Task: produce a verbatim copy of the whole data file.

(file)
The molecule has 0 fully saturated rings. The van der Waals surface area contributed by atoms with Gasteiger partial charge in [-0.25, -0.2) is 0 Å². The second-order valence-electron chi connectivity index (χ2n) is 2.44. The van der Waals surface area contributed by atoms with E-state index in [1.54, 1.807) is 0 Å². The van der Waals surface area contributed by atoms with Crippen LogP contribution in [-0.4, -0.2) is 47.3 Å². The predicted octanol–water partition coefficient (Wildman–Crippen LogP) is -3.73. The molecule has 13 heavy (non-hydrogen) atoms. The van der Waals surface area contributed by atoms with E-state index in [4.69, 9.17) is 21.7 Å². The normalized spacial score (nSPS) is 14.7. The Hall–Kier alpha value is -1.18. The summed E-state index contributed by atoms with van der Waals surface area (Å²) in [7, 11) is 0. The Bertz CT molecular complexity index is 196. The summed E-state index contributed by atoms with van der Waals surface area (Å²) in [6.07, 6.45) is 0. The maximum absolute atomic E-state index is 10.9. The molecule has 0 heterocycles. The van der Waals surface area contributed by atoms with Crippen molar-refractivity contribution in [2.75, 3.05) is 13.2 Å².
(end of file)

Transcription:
The molecule has 0 fully saturated rings. The van der Waals surface area contributed by atoms with Gasteiger partial charge in [-0.25, -0.2) is 0 Å². The second-order valence-electron chi connectivity index (χ2n) is 2.44. The van der Waals surface area contributed by atoms with E-state index in [1.54, 1.807) is 0 Å². The van der Waals surface area contributed by atoms with Crippen LogP contribution in [-0.4, -0.2) is 47.3 Å². The predicted octanol–water partition coefficient (Wildman–Crippen LogP) is -3.73. The molecule has 13 heavy (non-hydrogen) atoms. The van der Waals surface area contributed by atoms with E-state index in [4.69, 9.17) is 21.7 Å². The normalized spacial score (nSPS) is 14.7. The Hall–Kier alpha value is -1.18. The summed E-state index contributed by atoms with van der Waals surface area (Å²) in [7, 11) is 0. The Bertz CT molecular complexity index is 196. The summed E-state index contributed by atoms with van der Waals surface area (Å²) in [6.07, 6.45) is 0. The maximum absolute atomic E-state index is 10.9. The molecule has 0 heterocycles. The van der Waals surface area contributed by atoms with Crippen molar-refractivity contribution in [2.75, 3.05) is 13.2 Å².